Saturday, January 10, 2009


Since we are somewhere in a recession, maybe the beginning, maybe the middle, maybe the end, it's important that we try to find out what is going wrong. Most people say it's the lack of regulation of the banking and financial markets that have allowed a few to profit at the expense of the many.

I believe that the problem is that we don't differentiate between the wealth that we've earned (the fruits of our work) and the wealth that God/Nature has given us as a society.

Some others have done a lot of work in this regard and you can find their efforts online at:

We know that if something is taxed, it will be reduced: if we tax beer, beer sales will go down. In the same way if we tax work, wages and employment will go down.

If we tax land, the amount of land does not go down, but the demand for it will go down, because only those who want to use it will buy it, land speculators will not want it. If that happens, the purchase price of land will go down, by the law of supply and demand. The purchase price goes down because speculators (those who believe they can profit from the ride up the bubble) don't bid up the price so high.
This makes housing more affordable.
Untaxing work means that workers' wages are higher and that employers are motivated to create more jobs.

(to be continued)


  1. Joe,

    I agree, respecting everyone's right to natural resources is a Christian imperative.

    If a mutual friend gave us a basketball and said, "This is a gift for you and Joe," and I took it for myself without compensating you, that's stealing. So when the bible says the earth is God's gift to humankind (Genesis 1:26), yet some are deprived of its use without compensation, how that different from theft?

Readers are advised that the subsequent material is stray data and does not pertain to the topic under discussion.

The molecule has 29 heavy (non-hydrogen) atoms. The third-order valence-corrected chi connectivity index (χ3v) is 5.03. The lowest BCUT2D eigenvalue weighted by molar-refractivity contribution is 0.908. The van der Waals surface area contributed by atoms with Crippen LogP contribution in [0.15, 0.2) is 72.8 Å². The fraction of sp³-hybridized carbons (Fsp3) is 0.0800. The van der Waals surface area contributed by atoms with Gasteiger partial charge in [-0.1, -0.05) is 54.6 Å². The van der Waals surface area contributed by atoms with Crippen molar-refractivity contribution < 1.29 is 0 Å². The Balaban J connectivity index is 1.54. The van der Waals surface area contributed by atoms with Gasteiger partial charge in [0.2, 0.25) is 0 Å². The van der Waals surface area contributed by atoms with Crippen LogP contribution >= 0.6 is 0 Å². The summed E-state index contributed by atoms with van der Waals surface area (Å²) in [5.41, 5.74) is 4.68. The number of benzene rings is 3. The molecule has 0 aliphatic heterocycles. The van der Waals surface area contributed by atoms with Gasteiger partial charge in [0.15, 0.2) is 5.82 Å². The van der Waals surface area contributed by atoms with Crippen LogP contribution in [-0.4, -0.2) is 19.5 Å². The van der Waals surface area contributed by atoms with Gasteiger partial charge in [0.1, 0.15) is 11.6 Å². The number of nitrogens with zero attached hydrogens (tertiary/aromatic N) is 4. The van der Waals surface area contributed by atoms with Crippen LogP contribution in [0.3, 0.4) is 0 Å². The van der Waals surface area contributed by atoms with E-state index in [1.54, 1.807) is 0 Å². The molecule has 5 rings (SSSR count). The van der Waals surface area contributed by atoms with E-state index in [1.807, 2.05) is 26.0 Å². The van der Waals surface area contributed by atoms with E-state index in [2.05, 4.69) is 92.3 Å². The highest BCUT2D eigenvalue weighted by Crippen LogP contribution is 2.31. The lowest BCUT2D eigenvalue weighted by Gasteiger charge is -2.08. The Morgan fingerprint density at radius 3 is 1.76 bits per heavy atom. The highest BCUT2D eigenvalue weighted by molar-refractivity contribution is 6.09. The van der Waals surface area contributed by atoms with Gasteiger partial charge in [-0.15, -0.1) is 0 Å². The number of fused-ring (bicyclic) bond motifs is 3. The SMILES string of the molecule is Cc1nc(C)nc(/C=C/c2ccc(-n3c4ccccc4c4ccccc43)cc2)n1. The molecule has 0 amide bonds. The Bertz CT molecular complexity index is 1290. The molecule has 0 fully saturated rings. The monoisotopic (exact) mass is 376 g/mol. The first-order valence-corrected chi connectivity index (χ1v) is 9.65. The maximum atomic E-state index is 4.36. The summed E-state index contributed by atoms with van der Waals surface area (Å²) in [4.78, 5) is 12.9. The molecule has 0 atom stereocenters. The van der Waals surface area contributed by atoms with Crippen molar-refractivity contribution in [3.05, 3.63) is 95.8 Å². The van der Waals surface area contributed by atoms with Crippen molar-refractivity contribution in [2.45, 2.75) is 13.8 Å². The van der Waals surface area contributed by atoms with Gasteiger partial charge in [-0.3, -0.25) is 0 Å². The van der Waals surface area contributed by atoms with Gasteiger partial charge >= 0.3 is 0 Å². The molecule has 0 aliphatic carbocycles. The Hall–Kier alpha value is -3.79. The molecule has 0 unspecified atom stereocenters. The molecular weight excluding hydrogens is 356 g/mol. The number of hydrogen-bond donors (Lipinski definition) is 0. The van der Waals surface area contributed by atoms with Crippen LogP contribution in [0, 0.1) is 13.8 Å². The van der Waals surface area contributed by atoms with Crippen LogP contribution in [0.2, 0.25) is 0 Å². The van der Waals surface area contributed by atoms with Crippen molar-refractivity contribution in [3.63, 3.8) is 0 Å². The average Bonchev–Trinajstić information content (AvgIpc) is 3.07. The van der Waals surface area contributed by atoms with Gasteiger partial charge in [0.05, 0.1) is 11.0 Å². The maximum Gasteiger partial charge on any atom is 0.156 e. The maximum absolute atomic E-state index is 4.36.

2. When we tax something that humans create, we get less of it; we discourage production, we reduce demand.

    When we tax the value of something which is already here and fixed in supply, we get better use of it, and we reduce the price of it, because title comes with a carrying cost.

    So instead of paying the seller for something he didn't create AND then paying taxes on our wages and purchases and buildings and land, we pay a higher land tax to our community and a lower purchase price to the seller.

    And when someone who wants to build a spec house, he seems to maximize his profits when he puts on the lot a home designed to sell for about 4 times what he paid for the land. If we can lower the selling price of land, builders will be able to make their profit on more modest homes, which more of us can afford to buy, to furnish, to heat and cool, to maintain and to keep in good order. We should get fewer McMansions and more housing that fits the needs of average people and working people and retirees. And we get jobs, and homes with modern technologies, efficient heating and cooling and insulation and all that ... and when we stop taxing the buildings, we don't discourage investment in solar or geothermal or other smart technologies.

    Seems like a win-win situation.